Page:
Wednesday, November 17, 2010

Favorite Victorian Typefaces

The printed invitation at the top of this blog shows a few of my favorite 19th century type faces from our shop. “St. Louis Letterpress Society presents” is printed in Camelot Oldstyle, an early Goudy face. Between the pointing fingers, or “fists” as printers call them, is French Clarendon from the Johnson Type Foundry. “Really, truly, ugly” is printed in Scribner, a Central Type Foundry typeface that wanders all over the place. “Nineteenth” is Old Style Bold from Central Type Foundry; “Century” is Vanity Fair; and “Typefaces” is Gold Rush. The small type describing the talk is Drexel from the Keystone Foundry. The date is printed in Grant from Barnhart Brothers and Spindler, and the address is in Jim Crow. “Webster Groves” is Title Text Open from Johnson; “5:00 P.M.” is Thunderbird from the Phoenix Type Foundry ; and “Potluck Dinner” is Vertical Script. The remaining text is Devinne, and the border at the bottom was rescued from an old print shop in Marthasville, Missouri that went through a major flood.

Bizarre, florid, garish — these are just a few ways to describe Victorian advertising typefaces. Like furniture and home furnishings of the time, they were fussy and highly decorative. I like their curlicues and squiggles, their lack of subtlety. Every one is different. They’re like extroverts, each one shouting, “Look at me!”

Printers didn’t use type subtly in that era, either. Instead they printed line after line of eccentric typefaces, one after another, showing off as many different fonts from their print shops as possible. The effect was attention-getting, to say the least. Of course that’s just what the advertiser wanted to do to sell merchandise.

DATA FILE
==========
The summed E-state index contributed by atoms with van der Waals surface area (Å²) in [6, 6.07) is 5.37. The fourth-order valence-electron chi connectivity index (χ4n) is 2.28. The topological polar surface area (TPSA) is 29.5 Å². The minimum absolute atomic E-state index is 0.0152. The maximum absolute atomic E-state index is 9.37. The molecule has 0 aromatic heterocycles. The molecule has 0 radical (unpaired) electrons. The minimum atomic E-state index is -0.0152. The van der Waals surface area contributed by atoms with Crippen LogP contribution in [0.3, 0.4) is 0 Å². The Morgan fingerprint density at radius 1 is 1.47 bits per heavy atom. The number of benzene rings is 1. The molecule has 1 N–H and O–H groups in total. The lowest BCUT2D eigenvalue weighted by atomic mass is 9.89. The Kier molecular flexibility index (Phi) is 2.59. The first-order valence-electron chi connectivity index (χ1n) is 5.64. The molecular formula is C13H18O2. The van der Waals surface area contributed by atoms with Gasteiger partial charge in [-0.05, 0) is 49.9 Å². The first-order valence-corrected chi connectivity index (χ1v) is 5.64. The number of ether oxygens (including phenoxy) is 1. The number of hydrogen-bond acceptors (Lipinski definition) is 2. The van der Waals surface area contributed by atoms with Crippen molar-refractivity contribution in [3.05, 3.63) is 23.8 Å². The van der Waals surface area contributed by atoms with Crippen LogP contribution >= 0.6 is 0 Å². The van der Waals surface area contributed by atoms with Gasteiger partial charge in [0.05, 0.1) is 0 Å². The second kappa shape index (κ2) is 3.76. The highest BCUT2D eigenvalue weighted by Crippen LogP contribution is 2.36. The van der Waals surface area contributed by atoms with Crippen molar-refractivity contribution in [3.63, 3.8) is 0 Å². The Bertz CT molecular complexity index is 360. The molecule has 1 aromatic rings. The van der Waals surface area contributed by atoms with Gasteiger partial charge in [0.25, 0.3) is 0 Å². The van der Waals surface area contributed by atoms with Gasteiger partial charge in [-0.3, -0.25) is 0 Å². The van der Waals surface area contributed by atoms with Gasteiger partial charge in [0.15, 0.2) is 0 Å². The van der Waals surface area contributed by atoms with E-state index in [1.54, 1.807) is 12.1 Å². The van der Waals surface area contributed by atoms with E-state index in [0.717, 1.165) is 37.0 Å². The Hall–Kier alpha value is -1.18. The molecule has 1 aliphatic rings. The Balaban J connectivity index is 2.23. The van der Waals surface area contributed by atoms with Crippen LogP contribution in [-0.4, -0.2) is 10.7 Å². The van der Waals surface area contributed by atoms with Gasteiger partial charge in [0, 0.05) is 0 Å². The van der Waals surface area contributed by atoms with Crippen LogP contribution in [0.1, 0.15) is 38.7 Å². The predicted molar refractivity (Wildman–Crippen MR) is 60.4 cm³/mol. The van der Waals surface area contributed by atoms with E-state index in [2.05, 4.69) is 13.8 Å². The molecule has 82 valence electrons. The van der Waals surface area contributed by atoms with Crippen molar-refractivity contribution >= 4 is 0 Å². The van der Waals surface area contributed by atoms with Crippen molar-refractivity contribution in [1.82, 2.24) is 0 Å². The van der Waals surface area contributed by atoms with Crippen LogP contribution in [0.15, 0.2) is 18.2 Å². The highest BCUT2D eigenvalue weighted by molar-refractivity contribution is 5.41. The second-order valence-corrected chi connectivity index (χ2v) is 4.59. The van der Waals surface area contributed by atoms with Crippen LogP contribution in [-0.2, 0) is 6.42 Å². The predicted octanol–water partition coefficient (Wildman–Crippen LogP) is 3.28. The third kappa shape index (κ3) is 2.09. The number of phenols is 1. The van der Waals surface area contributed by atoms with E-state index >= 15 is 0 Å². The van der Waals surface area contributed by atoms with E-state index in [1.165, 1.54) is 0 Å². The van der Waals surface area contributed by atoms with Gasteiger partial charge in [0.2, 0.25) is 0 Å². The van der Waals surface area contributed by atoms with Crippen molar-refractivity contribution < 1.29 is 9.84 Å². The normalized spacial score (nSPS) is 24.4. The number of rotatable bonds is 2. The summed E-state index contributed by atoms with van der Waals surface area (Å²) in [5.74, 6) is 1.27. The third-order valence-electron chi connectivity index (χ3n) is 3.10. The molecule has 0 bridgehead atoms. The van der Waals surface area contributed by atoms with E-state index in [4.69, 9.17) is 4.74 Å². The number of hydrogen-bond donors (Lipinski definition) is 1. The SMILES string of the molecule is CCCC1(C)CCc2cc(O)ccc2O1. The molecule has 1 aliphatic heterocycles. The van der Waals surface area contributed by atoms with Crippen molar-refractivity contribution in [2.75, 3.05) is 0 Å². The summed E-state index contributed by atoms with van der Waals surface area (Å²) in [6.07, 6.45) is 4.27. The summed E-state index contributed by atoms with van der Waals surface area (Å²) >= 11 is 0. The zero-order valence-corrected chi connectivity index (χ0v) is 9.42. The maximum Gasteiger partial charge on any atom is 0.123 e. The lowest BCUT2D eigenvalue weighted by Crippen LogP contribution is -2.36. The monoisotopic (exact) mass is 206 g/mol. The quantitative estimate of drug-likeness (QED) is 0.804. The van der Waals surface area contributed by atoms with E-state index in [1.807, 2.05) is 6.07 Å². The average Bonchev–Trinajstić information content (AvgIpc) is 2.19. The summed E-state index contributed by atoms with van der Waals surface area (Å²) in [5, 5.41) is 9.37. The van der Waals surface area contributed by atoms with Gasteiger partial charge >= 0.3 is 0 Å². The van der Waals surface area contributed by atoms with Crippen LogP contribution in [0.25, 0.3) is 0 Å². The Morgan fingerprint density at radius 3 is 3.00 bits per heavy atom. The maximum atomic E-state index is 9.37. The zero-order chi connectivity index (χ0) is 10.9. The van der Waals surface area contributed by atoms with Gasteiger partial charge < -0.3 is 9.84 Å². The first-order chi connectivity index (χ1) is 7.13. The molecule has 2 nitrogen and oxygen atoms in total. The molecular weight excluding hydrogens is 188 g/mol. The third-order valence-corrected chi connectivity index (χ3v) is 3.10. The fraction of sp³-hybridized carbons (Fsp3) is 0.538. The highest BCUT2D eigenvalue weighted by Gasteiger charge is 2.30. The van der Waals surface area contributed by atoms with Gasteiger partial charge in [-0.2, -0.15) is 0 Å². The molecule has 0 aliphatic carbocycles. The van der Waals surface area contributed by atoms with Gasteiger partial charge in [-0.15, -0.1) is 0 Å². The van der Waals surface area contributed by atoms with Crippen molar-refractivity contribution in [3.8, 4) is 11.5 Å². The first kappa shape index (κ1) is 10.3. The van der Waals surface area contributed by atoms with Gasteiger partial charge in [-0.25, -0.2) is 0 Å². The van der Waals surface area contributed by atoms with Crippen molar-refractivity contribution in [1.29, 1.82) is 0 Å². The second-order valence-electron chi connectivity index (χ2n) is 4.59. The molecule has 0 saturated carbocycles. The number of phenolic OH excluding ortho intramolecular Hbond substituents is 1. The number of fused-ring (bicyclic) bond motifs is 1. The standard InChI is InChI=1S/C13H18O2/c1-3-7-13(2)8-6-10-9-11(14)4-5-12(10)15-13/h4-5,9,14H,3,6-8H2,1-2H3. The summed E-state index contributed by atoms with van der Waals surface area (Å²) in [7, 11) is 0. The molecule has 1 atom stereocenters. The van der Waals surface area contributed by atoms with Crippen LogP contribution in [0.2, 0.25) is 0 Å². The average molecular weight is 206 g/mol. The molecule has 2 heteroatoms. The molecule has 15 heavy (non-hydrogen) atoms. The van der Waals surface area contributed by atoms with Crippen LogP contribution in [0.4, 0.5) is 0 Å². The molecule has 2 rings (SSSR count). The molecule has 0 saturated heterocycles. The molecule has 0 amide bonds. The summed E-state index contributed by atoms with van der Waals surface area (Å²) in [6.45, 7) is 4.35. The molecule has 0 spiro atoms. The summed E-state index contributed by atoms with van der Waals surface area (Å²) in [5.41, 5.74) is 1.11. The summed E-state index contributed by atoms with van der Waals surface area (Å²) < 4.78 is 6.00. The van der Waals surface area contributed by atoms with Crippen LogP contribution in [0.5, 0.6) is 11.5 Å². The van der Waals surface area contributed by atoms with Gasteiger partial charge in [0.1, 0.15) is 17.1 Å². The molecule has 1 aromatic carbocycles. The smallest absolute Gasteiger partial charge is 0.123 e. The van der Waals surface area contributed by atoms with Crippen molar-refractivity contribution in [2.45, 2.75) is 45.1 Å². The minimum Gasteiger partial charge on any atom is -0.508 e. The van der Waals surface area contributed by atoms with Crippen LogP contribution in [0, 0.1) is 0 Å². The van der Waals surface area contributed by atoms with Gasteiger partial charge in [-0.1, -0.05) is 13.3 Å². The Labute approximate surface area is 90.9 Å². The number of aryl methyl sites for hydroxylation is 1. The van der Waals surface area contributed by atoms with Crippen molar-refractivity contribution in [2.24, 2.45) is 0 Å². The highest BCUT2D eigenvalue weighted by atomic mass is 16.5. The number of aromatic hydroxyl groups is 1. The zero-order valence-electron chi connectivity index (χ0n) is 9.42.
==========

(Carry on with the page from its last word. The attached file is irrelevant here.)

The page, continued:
My husband and I have been fortunate enough to collect a number of these fascinating old typefaces and use them in our printing. They’re fun to work with, and I love seeing the imaginative ways their designers interpreted the alphabet!

A similar announcement with a circus clown has a variety of old Victorian type faces in it. “Ladies and Gentlemen” is printed in Circus; “Your Attention Please” is a Smithsonian recasting called Ornamented; “Is your ticket to” is French Antique Extended; “A Grand Compendium of Typographical Expression” is Grant; “Available Only to Those Bold Enough to Participate” is French Old Style; and the small type at the bottom is Drexel.

The piece on mowing machines features Arboret, another favorite Victorian typeface of mine. Designed by MacKellar, Smiths and Jordan Type Foundry to look like leaves decorating letters of the alphabet, it dates from about 1884. The old mowing machine cut was found on EBay.

Two older typefaces in our collection I appreciate are Black Ray Shaded and Black Open. Both were produced by the Bruce Type Foundry — Black Ray Shaded about 1870, and Black Open about 1882. Their formality suggests usage in wedding invitations, formal announcements, church literature, and the like.

A less ornate typeface, but still one of my favorites is St. John, designed by the Inland Type Foundry close to the end of the 19th century in 1895. It has an art nouveau flair to it, like other type faces that would follow it in the early 20th century.

Sadly, many of the older Victorian type faces were melted down in the 20th century after they were no longer fashionable. That makes those that survived that much more desirable to acquire. They represent “a grand compendium of typographical expression” indeed!


  1. Wow, I don't know how you keep all those type faces straight. I'm partial to the clown print you posted although I really like everything!

  2. Really I like everything, too! Old typefaces are fun to print with.